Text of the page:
Plus there are USB inputs and a 3.5mm AUX jack, and you can connect up Pandora and Stitcher, or just stream Spotify though your Bluetooth.

So inside, there’s plenty of tech, connectivity, practicality and quality.

But how does it drive?

Here could be the sticking point, because it’s a huge car and all the power goes through only the front wheels.

Drive it and that misconception melts away.

The CX-9 runs a 2.5-litre turbocharged four-cylinder, which makes 170kW and 420Nm.

Not bad figures for a petrol engine, but thanks to Mazda’s proprietary SkyActive technology, it behaves like a diesel.

That means loads of low down torque, effortless delivery and quite good fuel economy, considering the car’s size.

On paper, it delivers 8.4L/100km on the combined cycle, but in practice you’ll be be burning around 9.5L/100km.

The torque comes on nice and early, allowing easy progress and thanks to the deliciously smooth six-speed auto, it gets to the speed limit easily.

Overtaking on country roads is also easy – from an acceleration point of view – but because it’s front-wheel-drive, there is a bit of torque steer which can catch you out.

When overtaking, be sure to hang onto the wheel properly and not turn too sharply both when pulling out and when pulling back in again.

It sounds strange, but unless you’re warned first, it can be a bit disconcerting. Once you’re used to the torque steer at full throttle, you can drive to suit.

The CX-9 also handles a lot better than its size and shape suggests; physics will dictate you not being too ambitious when cornering, but at eight-tenths, the CX-9 feels quite enjoyable on the road.

The suspension may not be set to run ‘Ring lap times, but it does deliver a lovely ride at all speeds, proving you don’t always need adaptive suspension to get a comfortable ride.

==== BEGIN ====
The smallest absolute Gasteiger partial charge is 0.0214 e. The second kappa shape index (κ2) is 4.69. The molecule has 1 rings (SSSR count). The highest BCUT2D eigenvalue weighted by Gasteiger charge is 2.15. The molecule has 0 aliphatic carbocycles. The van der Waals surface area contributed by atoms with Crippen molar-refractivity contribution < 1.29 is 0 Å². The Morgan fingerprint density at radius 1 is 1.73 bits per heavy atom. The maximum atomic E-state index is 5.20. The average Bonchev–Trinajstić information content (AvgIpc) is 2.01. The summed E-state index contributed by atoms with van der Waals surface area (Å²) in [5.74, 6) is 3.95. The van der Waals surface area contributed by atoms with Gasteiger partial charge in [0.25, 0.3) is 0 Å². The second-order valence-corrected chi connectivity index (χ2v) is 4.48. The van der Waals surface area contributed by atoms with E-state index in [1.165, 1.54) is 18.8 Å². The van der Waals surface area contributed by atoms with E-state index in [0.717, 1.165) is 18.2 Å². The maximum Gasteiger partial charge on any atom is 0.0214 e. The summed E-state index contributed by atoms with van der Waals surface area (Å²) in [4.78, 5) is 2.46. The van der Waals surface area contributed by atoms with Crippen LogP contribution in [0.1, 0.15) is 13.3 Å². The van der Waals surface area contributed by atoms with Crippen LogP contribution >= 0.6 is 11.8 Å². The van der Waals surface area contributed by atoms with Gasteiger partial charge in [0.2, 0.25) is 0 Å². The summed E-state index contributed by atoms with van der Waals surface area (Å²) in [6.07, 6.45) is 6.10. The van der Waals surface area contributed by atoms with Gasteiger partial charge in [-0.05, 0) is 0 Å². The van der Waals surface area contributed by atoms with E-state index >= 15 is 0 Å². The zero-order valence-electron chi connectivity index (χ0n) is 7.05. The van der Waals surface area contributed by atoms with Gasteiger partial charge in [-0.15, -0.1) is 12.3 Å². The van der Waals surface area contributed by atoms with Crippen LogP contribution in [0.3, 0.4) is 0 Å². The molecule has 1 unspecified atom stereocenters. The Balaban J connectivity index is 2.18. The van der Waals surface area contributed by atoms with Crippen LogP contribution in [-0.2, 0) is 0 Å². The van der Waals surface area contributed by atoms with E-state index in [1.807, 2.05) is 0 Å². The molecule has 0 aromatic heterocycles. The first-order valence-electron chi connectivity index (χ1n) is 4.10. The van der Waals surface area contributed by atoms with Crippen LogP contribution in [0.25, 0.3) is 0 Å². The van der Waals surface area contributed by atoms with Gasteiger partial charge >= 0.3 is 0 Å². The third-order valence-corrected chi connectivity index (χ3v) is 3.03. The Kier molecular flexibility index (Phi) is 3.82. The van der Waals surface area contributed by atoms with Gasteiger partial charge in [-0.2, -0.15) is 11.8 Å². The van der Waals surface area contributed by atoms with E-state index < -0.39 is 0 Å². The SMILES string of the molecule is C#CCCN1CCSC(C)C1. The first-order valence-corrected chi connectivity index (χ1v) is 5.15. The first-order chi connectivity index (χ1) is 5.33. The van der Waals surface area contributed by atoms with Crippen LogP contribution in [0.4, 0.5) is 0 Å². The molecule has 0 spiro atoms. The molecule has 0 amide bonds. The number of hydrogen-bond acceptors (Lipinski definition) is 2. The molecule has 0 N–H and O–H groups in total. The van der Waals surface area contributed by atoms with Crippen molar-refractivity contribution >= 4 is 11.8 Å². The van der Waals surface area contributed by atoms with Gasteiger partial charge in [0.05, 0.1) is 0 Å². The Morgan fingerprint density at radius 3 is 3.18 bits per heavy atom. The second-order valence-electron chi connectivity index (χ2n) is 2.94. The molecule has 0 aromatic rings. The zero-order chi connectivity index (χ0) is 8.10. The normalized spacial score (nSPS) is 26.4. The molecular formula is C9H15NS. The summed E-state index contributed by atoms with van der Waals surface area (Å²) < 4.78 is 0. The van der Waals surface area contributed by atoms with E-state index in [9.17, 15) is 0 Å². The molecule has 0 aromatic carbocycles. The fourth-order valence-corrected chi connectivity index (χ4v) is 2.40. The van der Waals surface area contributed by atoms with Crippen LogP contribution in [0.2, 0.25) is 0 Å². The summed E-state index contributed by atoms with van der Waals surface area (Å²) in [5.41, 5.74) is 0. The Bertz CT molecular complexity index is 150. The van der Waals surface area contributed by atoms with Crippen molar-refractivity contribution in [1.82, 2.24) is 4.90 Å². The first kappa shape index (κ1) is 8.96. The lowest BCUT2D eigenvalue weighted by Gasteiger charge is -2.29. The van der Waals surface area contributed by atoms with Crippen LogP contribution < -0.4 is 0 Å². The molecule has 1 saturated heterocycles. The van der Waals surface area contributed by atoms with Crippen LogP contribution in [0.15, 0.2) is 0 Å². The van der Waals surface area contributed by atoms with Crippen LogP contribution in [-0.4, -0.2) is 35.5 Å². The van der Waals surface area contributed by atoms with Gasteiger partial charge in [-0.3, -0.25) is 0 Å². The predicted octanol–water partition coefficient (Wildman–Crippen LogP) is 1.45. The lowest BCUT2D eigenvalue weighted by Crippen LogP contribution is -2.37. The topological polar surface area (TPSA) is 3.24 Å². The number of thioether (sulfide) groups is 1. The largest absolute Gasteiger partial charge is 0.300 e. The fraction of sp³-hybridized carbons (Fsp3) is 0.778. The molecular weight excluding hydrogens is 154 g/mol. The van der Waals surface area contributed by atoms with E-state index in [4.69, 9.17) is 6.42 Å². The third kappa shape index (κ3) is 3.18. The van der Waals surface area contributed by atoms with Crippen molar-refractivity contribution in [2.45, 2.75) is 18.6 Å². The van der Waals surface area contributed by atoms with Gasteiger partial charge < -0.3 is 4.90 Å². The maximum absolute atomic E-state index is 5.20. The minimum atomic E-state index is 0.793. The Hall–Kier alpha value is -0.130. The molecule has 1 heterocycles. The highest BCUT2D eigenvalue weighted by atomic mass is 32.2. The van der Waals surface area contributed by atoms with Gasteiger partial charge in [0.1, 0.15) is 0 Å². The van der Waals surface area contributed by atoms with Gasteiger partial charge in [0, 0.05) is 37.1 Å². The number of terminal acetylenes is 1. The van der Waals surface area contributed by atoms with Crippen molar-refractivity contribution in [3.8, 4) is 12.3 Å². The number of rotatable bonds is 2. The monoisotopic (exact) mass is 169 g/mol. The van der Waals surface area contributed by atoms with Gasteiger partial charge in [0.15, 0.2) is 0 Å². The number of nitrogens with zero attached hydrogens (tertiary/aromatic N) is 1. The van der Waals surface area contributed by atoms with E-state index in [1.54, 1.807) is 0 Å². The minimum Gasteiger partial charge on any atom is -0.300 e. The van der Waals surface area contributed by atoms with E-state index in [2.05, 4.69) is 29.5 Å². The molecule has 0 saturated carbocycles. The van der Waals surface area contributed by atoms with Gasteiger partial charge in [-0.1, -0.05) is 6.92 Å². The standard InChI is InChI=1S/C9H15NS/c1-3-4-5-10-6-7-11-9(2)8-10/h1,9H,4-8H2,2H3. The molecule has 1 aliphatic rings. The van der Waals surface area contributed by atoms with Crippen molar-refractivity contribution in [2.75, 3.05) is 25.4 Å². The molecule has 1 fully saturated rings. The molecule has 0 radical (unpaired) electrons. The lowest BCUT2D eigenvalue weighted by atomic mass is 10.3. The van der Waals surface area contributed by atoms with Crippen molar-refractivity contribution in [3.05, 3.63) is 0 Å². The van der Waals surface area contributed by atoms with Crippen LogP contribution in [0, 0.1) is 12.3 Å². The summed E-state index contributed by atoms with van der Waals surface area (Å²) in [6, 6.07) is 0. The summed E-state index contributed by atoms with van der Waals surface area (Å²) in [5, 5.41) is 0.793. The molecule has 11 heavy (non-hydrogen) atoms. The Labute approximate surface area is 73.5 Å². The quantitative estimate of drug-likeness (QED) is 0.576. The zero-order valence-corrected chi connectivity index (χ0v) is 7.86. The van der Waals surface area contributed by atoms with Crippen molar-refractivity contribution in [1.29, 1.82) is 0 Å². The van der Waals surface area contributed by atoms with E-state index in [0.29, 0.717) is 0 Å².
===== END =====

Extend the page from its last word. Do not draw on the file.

The steering is also beautifully weighted, provides good feel and is consistent throughout the lock.

The brakes work very well, with excellent pedal feel and it never feels to big on the road.

Dynamically, it’s very accomplished for a seven-seat SUV.

What about safety?

It has plenty of gear to keep you safe, too.

Dual frontal, side chest and side head-protecting airbags (curtains) are standard in the CX-9.

The three rows have head-protecting side curtain airbags in crash testing it received 35.87 points out of a possible 37.

Here’s the real story

At $60,790, the CX-9 represents seriously good value for money.

If you didn’t want to worry about torque steer, or you live in a particularly rainy area there’s an all-wheel-drive version for an extra $4000 – that’s a pretty good deal, really – but nine times out of ten you’d never need it.

You can buy cheaper grades as well, but with everything on it, the Azami trim level wants for nothing.

It’s a beautiful machine and proves you don’t have to buy a top end brand to get a decent product.

Oh, it will also last a lot longer than a Bali t-shirt.

Can you take the Mazda CX-9 off road?

Not this one. It’s front-wheel-drive which precludes any off-roading.

But the all-wheel-drive version may struggle with anything more than a flat dirt road.

The ground clearance isn’t quite enough, and the traction control isn’t set up for it.

You’ll need a bit more cash for a Q7 or Discovery.

About Karl Peskett 431 Articles
A passionate writer, editor and driver, Karl is the go-to man when it comes to four wheels. With stints in television, radio, print and online, Karl has been writing about cars for more than a decade. He drives around 100 vehicles every year and has tested everything from Bugattis to Suzukis. Sometimes on track, sometimes off-road, his focus is on producing objective journalism without fear or favour.